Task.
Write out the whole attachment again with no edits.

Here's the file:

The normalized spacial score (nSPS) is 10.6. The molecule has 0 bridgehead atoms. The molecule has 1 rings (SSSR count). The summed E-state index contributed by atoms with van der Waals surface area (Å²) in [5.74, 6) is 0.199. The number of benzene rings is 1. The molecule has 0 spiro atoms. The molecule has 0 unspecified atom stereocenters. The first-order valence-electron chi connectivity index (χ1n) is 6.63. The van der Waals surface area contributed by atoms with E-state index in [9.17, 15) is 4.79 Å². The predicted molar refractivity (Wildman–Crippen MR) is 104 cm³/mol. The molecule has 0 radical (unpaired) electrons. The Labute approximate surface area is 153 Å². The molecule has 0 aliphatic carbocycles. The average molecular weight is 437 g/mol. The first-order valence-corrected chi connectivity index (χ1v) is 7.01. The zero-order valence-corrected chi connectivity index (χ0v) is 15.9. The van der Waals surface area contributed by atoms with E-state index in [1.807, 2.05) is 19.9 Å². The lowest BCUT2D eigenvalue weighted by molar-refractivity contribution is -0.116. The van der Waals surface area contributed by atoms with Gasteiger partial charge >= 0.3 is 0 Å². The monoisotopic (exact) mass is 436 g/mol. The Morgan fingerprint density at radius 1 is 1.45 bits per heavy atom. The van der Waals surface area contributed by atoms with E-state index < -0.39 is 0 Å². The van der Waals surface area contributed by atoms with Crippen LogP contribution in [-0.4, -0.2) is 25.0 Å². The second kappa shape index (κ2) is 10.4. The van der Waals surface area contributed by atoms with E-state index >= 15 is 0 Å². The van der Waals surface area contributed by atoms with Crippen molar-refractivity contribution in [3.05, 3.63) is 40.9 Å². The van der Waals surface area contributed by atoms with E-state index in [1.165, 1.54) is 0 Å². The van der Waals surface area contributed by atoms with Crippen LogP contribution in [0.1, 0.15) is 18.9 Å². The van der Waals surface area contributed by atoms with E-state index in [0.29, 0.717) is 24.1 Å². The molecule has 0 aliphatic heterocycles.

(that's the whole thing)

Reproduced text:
The normalized spacial score (nSPS) is 10.6. The molecule has 0 bridgehead atoms. The molecule has 1 rings (SSSR count). The summed E-state index contributed by atoms with van der Waals surface area (Å²) in [5.74, 6) is 0.199. The number of benzene rings is 1. The molecule has 0 spiro atoms. The molecule has 0 unspecified atom stereocenters. The first-order valence-electron chi connectivity index (χ1n) is 6.63. The van der Waals surface area contributed by atoms with E-state index in [9.17, 15) is 4.79 Å². The predicted molar refractivity (Wildman–Crippen MR) is 104 cm³/mol. The molecule has 0 radical (unpaired) electrons. The Labute approximate surface area is 153 Å². The molecule has 0 aliphatic carbocycles. The average molecular weight is 437 g/mol. The first-order valence-corrected chi connectivity index (χ1v) is 7.01. The zero-order valence-corrected chi connectivity index (χ0v) is 15.9. The van der Waals surface area contributed by atoms with E-state index in [1.807, 2.05) is 19.9 Å². The lowest BCUT2D eigenvalue weighted by molar-refractivity contribution is -0.116. The van der Waals surface area contributed by atoms with Gasteiger partial charge >= 0.3 is 0 Å². The monoisotopic (exact) mass is 436 g/mol. The Morgan fingerprint density at radius 1 is 1.45 bits per heavy atom. The van der Waals surface area contributed by atoms with E-state index < -0.39 is 0 Å². The van der Waals surface area contributed by atoms with Crippen LogP contribution in [-0.4, -0.2) is 25.0 Å². The second kappa shape index (κ2) is 10.4. The van der Waals surface area contributed by atoms with E-state index >= 15 is 0 Å². The van der Waals surface area contributed by atoms with Crippen molar-refractivity contribution in [3.05, 3.63) is 40.9 Å². The van der Waals surface area contributed by atoms with E-state index in [1.165, 1.54) is 0 Å². The van der Waals surface area contributed by atoms with Crippen LogP contribution in [0.1, 0.15) is 18.9 Å². The van der Waals surface area contributed by atoms with E-state index in [0.29, 0.717) is 24.1 Å². The molecule has 0 aliphatic heterocycles.